Episode 117: Metaphors & Prophecies

On October 17, 2020, Kasie and Rex followed up on Tuesday’s #wschat on Twitter about metaphor and prophecy. Are they similar enough to make one episode? Let’s find out:

Theme for the day

Metaphors and Prophecies

Agenda

  • Join our community on Patreon
  • What is a Metaphor?
  • What is a prophecy?
  • How is each used in literature?
  • Your classic compare/contrast — like a BOSS.
Photo by Brett Sayles on Pexels.com

Segment 1

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So let’s start with the obvy — how does a metaphor work? What makes them valuable to writers? This link gives us a great metaphor 101 (Thank you, Reedsy):

  • “…metaphors can help explain concepts and ideas by colorfully linking the unknown to the known; the abstract to the concrete; the incomprehensible to the comprehensible.”

The explaining of the complex with the simple is a metaphor’s greatest power:

  • “The parents looked upon Matilda in particular as nothing more than a scab. A scab is something you have to put up with until the time comes when you can pick it off and flick it away.” —Matilda, Roald Dahl
    • We don’t need to know how they spoke to her, how they treated her, that they didn’t hug her or make her feel valued. A “scab” is not valued.

Writers have fun with metaphors by comparing two unlikely things:

  • “The sun was a toddler insistently refusing to go to bed: It was past eight thirty and still light.” —Fault in Our Stars, John Green
    • What we know of a toddler, the annoyance, the exhaustion, the guilt over wishing it would cease and yet knowing it eventually will — all of that is in the metaphor

Metaphors can bring abstract concepts into concrete ideas:

  • “Memories are bullets. Some whiz by and only spook you. Others tear you open and leave you in pieces.” ―Kill the Dead, Richard Kadrey
    • Again, what do we know of bullets? How can memories be considered the same destructive thing? Something we’re glad to dodge?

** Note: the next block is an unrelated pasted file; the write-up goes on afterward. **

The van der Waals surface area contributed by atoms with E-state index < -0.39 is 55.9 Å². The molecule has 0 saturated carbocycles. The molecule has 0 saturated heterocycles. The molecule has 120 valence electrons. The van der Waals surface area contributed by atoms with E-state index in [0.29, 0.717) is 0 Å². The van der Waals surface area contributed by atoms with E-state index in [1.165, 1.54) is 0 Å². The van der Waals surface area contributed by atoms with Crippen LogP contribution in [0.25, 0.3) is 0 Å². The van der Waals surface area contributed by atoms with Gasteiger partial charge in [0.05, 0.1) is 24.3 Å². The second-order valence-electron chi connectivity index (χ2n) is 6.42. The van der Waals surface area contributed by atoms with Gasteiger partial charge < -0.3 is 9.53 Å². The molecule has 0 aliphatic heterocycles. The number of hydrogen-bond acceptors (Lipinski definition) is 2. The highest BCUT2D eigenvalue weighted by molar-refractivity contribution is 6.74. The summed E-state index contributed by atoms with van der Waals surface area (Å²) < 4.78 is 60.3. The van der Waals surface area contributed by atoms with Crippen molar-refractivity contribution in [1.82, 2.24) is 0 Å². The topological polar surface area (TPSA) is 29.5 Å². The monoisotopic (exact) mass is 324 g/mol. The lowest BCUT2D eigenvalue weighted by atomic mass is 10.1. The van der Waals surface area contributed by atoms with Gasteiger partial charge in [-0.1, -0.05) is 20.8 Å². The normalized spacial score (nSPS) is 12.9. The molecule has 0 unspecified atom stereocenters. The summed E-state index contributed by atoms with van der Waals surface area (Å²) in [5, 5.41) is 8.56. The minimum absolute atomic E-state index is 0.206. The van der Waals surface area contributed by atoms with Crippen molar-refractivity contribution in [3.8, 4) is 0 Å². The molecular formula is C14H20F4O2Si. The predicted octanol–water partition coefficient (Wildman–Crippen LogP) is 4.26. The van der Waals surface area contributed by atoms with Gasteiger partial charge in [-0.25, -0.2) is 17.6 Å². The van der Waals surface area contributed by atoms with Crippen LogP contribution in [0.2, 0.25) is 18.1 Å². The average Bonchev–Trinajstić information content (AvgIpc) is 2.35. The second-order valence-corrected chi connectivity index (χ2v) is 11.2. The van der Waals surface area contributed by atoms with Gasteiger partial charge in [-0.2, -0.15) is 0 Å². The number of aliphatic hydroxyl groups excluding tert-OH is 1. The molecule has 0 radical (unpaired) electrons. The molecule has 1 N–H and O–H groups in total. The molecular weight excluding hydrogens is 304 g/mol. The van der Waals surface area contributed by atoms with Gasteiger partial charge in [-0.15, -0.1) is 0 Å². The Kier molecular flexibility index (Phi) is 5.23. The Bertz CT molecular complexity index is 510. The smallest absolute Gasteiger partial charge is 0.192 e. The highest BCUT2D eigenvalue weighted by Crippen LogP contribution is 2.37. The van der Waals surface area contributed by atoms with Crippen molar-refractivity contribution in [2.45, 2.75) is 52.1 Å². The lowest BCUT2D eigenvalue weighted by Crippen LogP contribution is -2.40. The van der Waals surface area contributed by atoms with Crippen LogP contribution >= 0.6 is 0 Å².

Can we distinguish between metaphors and cliches? Get a sense that some metaphors are trite and overdone?

  • Love is a battlefield.
  • You’ve given me something to chew on.
  • He’s just blowing off steam.
  • That is music to my ears.
  • Love is a fine wine.
  • She’s a thorn in my side.
  • You are the light in my life.
  • He has the heart of a lion.

Extended metaphors — such as Animal Farm — are these always satirical? Or are they, like The Lion, the Witch, and the Wardrobe an exploration into human condition with a fantasy element that provides a point of comparison?

Segment 2

Okay, so what about prophecy? What’s the purpose of a prophecy? When do they show up in literature? How can a writer leverage them?

This is a prediction of the future and an effort to put events in context. They were more common during Biblical times in terms of believability but there are the modern versions that exist in contemporary literature. So let’s take them three ways:

  1. Historical fiction and as an indication of “faith”
  2. Fantasy fiction as a device for foreshadowing
  3. Modern commercial realism as a tool for irony or self-awareness

Historical fiction

Simple, really, when we consider that early faith was part of explaining the unexplainable and people have questions that prophecies could answer. Everything from voodoo to the so-called “second coming” can be leveraged to create opposing forces.

Prophecy in historical fiction can tip the reader off that the writer knows what’s to come. Any story set in the past is up against the reader’s knowledge of that era. So a prophecy can be a way of demonstrating the writer’s intention to either defy or follow the expected path of history.

Fantasy fiction

This can be an indication of how primitive the culture is. Who delivers these prophecies? Is it learned scholars innately ordained with magical foreknowledge? Or is it teenaged girls dancing around a fire in the woods?